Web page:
Route Finding in Yellowstone
Wilderness Navigation Skills

Yellowstone Backcountry Navigation

Most hiking trails in Yellowstone are well marked and well traveled so it's easy to maintain a sense of where you are in relation to the trailhead or the backcountry campsite you plan to visit. There are however some instances where you may need to rely on your own route finding skills and natural instincts to find your way through and unmarked section of trail. This is where a good map is essential and it's important to carry one that contains enough detail to help you determine your current position using the surrounding features. Most maps have a different scale and area of coverage so it's best to take a look before purchasing to make sure it meets your specific travel needs.

Using a map to gain a better understanding of the general topography for the geographic location you intend to visit is an integral part of the trip planning process. A good topo map can provide you with an overview of any location before you ever set foot outdoors, and they are an indispensable part of any journey into the wilderness. The right map can also help you plan a trip that best suites your outdoor skill level and conditioning because it gives you a birds-eye view of the physical terrain you will encounter along your specific route. Using a detailed map will provide you with valuable information about trail locations, roads and highways, river crossings, man-made features, elevation gain/loss, wilderness boundaries, thermal areas and much, much more.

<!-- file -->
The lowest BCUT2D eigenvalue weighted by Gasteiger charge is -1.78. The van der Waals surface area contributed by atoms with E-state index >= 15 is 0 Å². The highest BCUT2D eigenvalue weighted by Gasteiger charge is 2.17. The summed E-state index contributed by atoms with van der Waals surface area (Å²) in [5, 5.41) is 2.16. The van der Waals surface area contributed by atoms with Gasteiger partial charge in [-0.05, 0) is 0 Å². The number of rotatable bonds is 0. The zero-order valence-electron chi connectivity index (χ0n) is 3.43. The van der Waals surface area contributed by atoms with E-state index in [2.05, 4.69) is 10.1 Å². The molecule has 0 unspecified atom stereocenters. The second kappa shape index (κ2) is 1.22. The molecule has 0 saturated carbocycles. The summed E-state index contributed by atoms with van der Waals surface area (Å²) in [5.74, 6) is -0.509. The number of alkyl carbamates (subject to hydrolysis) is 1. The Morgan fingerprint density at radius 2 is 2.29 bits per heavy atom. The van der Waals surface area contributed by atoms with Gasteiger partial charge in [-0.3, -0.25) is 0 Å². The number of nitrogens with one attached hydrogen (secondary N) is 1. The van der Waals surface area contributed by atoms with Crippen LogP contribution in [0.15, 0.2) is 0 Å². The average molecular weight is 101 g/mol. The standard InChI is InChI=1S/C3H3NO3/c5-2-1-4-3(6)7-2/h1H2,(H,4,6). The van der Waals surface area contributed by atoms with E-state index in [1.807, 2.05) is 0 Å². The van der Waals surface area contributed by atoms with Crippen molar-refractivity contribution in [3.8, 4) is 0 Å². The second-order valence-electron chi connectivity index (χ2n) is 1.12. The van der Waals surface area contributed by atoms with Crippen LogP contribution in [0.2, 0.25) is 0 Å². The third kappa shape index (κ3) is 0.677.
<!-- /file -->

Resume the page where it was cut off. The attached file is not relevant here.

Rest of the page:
Before heading out on any trip study the map carefully and make notes of the mileages and landmarks that you will encounter along the way—a river or stream crossing, a steep hill, a campsite, a trail junction, a large meadow or lake. Take a mental picture of these features and keep track of them as you navigate your route. Don't be afraid to consult the map from time to time and use it to mark your location. It's all to easy to keep your head down when hiking and your eyes focused on the ground directly in front of you, but a good navigator is always studying the landscape and making mental notes of each important landmark or other details along the route. It's also ideal to stop every so often and look back at where you've been since you may be heading in that direction if you're trip is an out and back hike.

If you're new to backpacking and outdoor travel the following companies make it easy to find the right maps for your trips, and they offer a variety of maps for Yellowstone National Park and the surrounding areas.

Yellowstone Maps
Beartooth Publishing Outdoor Recreational Maps





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